The Supreme Court of Michigan recently issued an opinion addressing whether a court appropriately charged a defendant with jury tampering for passing out pamphlets to individuals called for jury duty. After learning about a case against a man indicted for violating environmental regulations, the defendant became interested in jury nullification. On the morning of the man’s trial, the defendant went to the courthouse and began distributing pamphlets that described and promoted jury nullification. The pamphlets did not mention the man’s case, but instead, provided general information regarding jurors’ rights. However, the defendant handed the pamphlet to two women who told the defendant that they were summoned for jury selection.
The district court charged the defendant with obstruction of justice and jury tampering. The defendant moved to dismiss the charges, arguing that the term juror did not include individuals who were merely summoned for jury duty but were not selected or sworn. The man was ultimately convicted of the jury tampering charge. The man appealed, arguing that the government violated his First Amendment rights and the state’s jury tampering statute was unconstitutionally vague.
Michigan’s statute, MCL 750.120(a), states that a person may be charged with a misdemeanor if they willfully attempt to influence a juror’s decision, other than as part of a trial in open court. Jury tampering often involves bribing jurors to reach a verdict, using threats or intimidation to influence a verdict, or having conversations with jurors outside of court. Although the statute does not define the term “juror,” dictionaries delineate “jurors” as members of a jury or those summoned for jury duty. In addressing the term juror, the court chose to implement the narrow interpretation of the term. They referenced the Legislature’s decision not to include the language “any person summoned” when it enacted the statute. Moreover, swearing an oath is typically central to becoming a juror. Jurors do not receive a sworn oath before being summoned.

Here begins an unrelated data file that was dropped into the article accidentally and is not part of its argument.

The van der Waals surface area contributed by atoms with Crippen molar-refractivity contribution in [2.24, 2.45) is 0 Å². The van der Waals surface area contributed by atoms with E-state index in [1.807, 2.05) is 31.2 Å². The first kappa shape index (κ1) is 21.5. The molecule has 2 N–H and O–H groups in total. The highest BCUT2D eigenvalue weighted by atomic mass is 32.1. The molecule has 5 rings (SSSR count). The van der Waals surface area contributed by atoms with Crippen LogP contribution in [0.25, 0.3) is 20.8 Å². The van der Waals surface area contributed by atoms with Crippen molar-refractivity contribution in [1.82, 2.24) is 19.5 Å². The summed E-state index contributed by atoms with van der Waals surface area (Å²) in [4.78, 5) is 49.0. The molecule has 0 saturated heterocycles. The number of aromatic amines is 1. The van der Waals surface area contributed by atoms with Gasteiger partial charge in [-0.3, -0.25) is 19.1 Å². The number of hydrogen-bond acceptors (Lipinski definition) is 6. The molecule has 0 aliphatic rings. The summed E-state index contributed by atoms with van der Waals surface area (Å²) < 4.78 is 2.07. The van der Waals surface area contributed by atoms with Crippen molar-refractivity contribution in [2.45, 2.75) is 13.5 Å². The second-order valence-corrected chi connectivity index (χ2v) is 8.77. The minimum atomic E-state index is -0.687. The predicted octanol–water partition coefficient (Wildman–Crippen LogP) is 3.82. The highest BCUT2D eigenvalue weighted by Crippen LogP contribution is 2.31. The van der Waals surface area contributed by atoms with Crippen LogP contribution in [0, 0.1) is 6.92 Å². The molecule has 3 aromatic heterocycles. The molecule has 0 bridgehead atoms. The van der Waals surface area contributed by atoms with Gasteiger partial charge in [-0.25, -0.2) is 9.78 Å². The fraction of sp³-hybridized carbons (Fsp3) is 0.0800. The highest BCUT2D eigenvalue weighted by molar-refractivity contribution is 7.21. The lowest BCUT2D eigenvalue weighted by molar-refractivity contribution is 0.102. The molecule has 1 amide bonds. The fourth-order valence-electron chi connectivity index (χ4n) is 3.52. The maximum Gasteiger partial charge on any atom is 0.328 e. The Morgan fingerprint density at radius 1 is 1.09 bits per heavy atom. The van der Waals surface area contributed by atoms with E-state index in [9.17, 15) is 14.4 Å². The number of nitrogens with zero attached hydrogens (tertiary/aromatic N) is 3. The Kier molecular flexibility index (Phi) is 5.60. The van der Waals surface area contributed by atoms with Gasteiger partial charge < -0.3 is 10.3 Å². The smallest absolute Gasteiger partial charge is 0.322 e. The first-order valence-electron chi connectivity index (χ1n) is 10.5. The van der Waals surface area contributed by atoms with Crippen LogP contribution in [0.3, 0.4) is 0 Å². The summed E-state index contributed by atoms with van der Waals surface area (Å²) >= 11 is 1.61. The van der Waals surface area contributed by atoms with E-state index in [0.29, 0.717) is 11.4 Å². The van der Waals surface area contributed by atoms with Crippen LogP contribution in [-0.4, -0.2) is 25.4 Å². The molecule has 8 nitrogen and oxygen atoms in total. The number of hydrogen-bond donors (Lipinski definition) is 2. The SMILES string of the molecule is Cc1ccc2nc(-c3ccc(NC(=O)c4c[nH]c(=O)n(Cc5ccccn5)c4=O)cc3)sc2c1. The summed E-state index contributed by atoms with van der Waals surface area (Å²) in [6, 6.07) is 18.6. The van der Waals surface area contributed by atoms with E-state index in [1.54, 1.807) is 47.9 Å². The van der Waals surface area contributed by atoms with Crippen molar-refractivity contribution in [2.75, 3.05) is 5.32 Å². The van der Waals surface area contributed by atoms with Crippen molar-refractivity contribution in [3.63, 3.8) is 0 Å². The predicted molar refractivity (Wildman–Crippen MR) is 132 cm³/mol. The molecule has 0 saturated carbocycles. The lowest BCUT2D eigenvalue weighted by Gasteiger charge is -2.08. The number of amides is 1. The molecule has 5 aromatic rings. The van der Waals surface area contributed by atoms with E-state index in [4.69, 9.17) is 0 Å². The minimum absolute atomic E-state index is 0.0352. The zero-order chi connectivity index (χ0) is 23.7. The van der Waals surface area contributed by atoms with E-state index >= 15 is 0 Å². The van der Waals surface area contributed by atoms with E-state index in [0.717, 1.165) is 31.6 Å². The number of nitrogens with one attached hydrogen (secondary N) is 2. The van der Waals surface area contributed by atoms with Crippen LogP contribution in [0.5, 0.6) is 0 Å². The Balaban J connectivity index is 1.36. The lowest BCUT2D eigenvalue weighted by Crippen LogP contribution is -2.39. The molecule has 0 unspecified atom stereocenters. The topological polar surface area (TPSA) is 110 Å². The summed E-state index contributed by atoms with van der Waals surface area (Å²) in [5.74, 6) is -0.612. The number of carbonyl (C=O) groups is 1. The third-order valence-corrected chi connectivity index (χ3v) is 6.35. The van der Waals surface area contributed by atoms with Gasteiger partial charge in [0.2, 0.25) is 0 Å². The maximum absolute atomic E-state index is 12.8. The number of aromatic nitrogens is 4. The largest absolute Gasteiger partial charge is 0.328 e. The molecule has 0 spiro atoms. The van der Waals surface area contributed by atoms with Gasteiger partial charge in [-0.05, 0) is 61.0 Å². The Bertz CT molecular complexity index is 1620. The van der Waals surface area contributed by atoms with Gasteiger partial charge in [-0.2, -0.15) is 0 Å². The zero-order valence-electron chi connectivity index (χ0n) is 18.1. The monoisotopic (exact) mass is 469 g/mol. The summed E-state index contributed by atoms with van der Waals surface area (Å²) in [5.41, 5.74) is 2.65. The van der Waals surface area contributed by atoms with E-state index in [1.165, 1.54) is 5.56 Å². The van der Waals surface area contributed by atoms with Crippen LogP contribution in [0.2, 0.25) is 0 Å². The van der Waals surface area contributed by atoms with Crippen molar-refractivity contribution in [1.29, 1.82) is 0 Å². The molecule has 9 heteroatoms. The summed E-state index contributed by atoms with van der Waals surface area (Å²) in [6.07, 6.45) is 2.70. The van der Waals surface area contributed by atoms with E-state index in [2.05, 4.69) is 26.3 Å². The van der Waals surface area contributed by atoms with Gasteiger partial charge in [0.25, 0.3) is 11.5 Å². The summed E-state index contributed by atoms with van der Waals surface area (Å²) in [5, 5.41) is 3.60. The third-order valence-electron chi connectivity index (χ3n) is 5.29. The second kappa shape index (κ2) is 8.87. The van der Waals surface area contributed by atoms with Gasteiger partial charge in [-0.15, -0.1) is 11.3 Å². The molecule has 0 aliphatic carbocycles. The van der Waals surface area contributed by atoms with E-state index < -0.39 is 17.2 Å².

In this case, the defendant spoke to individuals who received jury duty summons but had not yet been chosen to participate in the case. The defendant approached the individuals outside, before they went through voir dire or were sworn in for any proceedings. Further, because the man reached a plea deal, none of the potential jurors had to participate in any proceedings. The court did not address the defendant’s constitutional argument because the case was resolved on statutory grounds. Ultimately, the court reversed the lower court’s ruling, finding that the defendant did not influence any juror’s decision.
Are You Facing Michigan Jury Tampering Charges?
If you or someone you know has been arrested or charged with a criminal offense in Michigan, contact Michigan Defense Law. The attorneys at our law firm have extensive experience handling various criminal cases, including those involving serious allegations, such as Michigan homicide offenses, sex offenses, drug offenses, and witnesses intimidation and jury tampering charges. We ensure that our clients receive diligent and aggressive representation at every stage of the process. Contact 248-451-2200 to schedule a free initial consultation with a Michigan defense attorney at our office.